If you’ve been out of the workplace for a number of years, it can be hard to approach your journey with unremitting optimism and indeed this can be damaging to your progress and self-esteem. Being too optimistic, without adding a dose of realism, can lead to unrealistic expectations. For example, underestimating the effort needed or a feeling that if you just keep using the same job search methods, even if they’re not working, everything will ‘come right’ in the end.

On the other hand, we often find that the returner who claims she is being ‘realistic’ actually has a pessimistic perspective and that she too quickly dismisses the possibility of finding a rewarding job. The ‘pessimistic realist’ tends to believe the worst, quickly becomes disillusioned when she hits a few setbacks and decides that returning to work is hopeless and not worth the effort.

A more effective mindset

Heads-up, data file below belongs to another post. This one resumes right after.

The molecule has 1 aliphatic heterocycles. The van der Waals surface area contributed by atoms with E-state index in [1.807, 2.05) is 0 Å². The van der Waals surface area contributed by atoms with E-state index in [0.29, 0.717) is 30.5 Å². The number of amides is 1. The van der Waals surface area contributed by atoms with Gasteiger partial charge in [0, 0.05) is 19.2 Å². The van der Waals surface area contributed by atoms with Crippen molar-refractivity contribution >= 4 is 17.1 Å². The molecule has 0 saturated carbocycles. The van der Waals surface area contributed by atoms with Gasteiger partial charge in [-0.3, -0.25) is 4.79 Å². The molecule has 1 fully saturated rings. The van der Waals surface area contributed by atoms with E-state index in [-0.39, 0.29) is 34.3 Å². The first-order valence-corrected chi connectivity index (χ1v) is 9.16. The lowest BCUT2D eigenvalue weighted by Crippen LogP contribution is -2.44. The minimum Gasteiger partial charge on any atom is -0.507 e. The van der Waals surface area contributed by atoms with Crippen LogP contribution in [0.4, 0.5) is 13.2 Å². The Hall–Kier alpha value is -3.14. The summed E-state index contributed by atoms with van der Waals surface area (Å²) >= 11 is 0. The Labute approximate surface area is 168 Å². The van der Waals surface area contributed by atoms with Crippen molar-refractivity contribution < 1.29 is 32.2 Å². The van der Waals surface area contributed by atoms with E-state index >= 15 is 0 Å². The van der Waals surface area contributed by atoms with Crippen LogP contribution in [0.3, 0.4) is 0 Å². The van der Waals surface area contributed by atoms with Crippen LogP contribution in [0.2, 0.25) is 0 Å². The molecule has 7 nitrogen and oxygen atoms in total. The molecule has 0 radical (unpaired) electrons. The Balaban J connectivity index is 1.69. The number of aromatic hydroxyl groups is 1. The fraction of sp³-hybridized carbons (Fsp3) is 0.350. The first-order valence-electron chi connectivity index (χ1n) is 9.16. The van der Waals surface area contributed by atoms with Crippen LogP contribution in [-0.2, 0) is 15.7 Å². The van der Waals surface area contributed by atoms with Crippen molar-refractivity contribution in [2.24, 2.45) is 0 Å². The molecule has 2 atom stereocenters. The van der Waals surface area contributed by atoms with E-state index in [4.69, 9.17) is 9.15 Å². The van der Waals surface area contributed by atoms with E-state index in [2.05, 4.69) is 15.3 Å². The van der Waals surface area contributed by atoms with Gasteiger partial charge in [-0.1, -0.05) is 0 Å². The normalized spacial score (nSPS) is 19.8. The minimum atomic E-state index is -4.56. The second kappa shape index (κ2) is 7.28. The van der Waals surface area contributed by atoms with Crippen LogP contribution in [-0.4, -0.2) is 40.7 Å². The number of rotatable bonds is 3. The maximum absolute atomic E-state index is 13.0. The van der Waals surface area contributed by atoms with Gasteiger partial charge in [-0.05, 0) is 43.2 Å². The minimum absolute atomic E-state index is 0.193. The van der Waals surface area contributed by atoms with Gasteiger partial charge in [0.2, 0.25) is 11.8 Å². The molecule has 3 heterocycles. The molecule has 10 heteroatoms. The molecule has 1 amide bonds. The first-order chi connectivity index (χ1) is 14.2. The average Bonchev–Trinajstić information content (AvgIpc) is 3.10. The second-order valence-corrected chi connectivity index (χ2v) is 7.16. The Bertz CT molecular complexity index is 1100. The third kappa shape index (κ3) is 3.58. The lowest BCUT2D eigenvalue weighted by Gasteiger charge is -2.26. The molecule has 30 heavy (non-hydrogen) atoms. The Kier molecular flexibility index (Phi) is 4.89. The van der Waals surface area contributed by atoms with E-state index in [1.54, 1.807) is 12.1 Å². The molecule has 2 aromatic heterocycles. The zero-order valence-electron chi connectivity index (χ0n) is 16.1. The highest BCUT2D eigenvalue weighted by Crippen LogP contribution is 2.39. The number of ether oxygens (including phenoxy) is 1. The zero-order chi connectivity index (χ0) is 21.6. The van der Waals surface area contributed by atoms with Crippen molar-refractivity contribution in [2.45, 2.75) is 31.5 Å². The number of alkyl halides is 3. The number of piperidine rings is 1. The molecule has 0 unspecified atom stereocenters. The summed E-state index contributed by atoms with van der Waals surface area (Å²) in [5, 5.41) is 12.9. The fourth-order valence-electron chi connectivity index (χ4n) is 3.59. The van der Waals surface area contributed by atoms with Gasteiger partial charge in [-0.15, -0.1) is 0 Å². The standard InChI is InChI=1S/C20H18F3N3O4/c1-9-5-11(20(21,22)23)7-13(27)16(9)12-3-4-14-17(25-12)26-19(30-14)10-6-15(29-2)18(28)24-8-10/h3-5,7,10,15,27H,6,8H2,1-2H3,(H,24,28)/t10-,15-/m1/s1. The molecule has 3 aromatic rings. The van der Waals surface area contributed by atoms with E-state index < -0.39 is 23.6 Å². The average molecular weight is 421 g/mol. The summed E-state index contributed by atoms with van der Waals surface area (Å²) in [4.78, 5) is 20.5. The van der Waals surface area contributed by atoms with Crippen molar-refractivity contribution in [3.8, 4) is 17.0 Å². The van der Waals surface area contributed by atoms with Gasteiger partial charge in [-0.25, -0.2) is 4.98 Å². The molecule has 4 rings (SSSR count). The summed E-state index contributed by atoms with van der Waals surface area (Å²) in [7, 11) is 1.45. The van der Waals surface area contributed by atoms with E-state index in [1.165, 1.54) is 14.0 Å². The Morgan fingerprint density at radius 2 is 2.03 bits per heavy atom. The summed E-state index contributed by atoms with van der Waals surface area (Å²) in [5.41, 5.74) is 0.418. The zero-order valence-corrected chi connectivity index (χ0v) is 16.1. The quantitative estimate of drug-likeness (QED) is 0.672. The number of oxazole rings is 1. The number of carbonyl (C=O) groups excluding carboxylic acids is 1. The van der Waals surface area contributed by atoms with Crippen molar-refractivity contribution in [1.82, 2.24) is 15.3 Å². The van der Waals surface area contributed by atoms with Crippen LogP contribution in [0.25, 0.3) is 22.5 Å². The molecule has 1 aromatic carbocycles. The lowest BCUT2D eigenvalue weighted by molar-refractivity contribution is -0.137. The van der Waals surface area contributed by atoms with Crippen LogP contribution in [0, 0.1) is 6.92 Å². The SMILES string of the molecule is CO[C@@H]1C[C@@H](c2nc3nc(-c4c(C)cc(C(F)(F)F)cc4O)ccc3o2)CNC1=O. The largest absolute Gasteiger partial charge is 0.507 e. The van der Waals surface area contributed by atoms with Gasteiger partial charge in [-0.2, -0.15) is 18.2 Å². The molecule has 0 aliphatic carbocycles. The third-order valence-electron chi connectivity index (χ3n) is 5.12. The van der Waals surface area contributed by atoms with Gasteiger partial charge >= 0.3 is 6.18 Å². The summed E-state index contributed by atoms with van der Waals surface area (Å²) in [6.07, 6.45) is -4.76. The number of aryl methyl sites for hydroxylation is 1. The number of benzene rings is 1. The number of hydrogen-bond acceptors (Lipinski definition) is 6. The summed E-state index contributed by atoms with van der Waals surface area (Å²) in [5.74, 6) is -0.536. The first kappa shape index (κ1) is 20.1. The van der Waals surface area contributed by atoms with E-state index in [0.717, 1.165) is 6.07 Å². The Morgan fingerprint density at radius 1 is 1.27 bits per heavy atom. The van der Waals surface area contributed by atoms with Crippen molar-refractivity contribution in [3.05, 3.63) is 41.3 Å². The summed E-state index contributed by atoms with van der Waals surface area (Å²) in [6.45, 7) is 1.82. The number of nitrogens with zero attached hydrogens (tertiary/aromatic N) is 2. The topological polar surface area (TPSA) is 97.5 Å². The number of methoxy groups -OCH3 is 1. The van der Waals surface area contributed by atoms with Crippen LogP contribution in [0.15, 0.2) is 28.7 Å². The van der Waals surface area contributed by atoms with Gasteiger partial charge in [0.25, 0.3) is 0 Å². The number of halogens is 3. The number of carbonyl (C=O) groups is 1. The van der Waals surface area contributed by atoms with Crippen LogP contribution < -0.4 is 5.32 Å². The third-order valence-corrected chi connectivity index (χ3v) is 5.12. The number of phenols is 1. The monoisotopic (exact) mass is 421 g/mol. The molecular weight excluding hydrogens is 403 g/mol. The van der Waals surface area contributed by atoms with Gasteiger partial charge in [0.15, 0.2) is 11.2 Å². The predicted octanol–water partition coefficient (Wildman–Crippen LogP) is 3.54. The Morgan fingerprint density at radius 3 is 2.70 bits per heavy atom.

Far better to adopt a mindset of ‘realistic optimism’ – as psychologist Sandra Schneider advocates. Schneider tells us that optimism and realism are not in conflict – we need both. Realistic optimists are cautiously hopeful that things will work out the way they want and will do everything they can to ensure a good outcome. The realistic optimist finds out the facts and acknowledges the challenges and constraints she faces. Her optimism comes into play in her interpretation of ambiguous events. She recognises that many situations have a range of possible interpretations and chooses a helpful rather than an unhelpful one. She gives people the benefit of the doubt, is aware of the positives in her current situation and actively looks for future opportunities.